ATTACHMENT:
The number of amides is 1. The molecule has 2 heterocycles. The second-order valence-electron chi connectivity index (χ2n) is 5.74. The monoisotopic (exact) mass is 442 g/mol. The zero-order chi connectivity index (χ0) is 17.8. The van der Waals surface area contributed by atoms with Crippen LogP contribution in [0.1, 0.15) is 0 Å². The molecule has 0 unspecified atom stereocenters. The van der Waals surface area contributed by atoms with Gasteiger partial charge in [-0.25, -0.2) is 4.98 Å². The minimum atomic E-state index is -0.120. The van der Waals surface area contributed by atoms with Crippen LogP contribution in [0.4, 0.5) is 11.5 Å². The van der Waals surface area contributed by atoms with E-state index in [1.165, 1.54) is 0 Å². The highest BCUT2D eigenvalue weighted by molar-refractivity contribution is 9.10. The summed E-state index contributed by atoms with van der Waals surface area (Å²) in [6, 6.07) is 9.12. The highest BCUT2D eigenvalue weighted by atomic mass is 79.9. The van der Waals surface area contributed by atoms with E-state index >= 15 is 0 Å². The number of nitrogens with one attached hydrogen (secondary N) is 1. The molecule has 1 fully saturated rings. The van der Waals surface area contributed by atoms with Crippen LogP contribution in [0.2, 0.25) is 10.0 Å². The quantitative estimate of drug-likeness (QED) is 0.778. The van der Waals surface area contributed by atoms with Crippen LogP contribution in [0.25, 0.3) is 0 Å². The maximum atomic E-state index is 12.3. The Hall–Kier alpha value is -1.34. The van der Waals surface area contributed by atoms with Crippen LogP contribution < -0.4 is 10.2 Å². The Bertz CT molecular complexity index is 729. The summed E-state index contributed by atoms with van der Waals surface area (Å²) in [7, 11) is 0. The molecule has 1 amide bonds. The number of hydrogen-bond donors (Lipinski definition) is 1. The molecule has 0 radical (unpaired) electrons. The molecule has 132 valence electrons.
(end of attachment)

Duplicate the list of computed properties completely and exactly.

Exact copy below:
The number of amides is 1. The molecule has 2 heterocycles. The second-order valence-electron chi connectivity index (χ2n) is 5.74. The monoisotopic (exact) mass is 442 g/mol. The zero-order chi connectivity index (χ0) is 17.8. The van der Waals surface area contributed by atoms with Crippen LogP contribution in [0.1, 0.15) is 0 Å². The molecule has 0 unspecified atom stereocenters. The van der Waals surface area contributed by atoms with Gasteiger partial charge in [-0.25, -0.2) is 4.98 Å². The minimum atomic E-state index is -0.120. The van der Waals surface area contributed by atoms with Crippen LogP contribution in [0.4, 0.5) is 11.5 Å². The van der Waals surface area contributed by atoms with E-state index in [1.165, 1.54) is 0 Å². The highest BCUT2D eigenvalue weighted by molar-refractivity contribution is 9.10. The summed E-state index contributed by atoms with van der Waals surface area (Å²) in [6, 6.07) is 9.12. The highest BCUT2D eigenvalue weighted by atomic mass is 79.9. The van der Waals surface area contributed by atoms with E-state index >= 15 is 0 Å². The number of nitrogens with one attached hydrogen (secondary N) is 1. The molecule has 1 fully saturated rings. The van der Waals surface area contributed by atoms with Crippen LogP contribution in [0.2, 0.25) is 10.0 Å². The quantitative estimate of drug-likeness (QED) is 0.778. The van der Waals surface area contributed by atoms with Crippen LogP contribution in [0.25, 0.3) is 0 Å². The maximum atomic E-state index is 12.3. The Hall–Kier alpha value is -1.34. The van der Waals surface area contributed by atoms with Crippen LogP contribution < -0.4 is 10.2 Å². The Bertz CT molecular complexity index is 729. The summed E-state index contributed by atoms with van der Waals surface area (Å²) in [7, 11) is 0. The molecule has 1 amide bonds. The number of hydrogen-bond donors (Lipinski definition) is 1. The molecule has 0 radical (unpaired) electrons. The molecule has 132 valence electrons.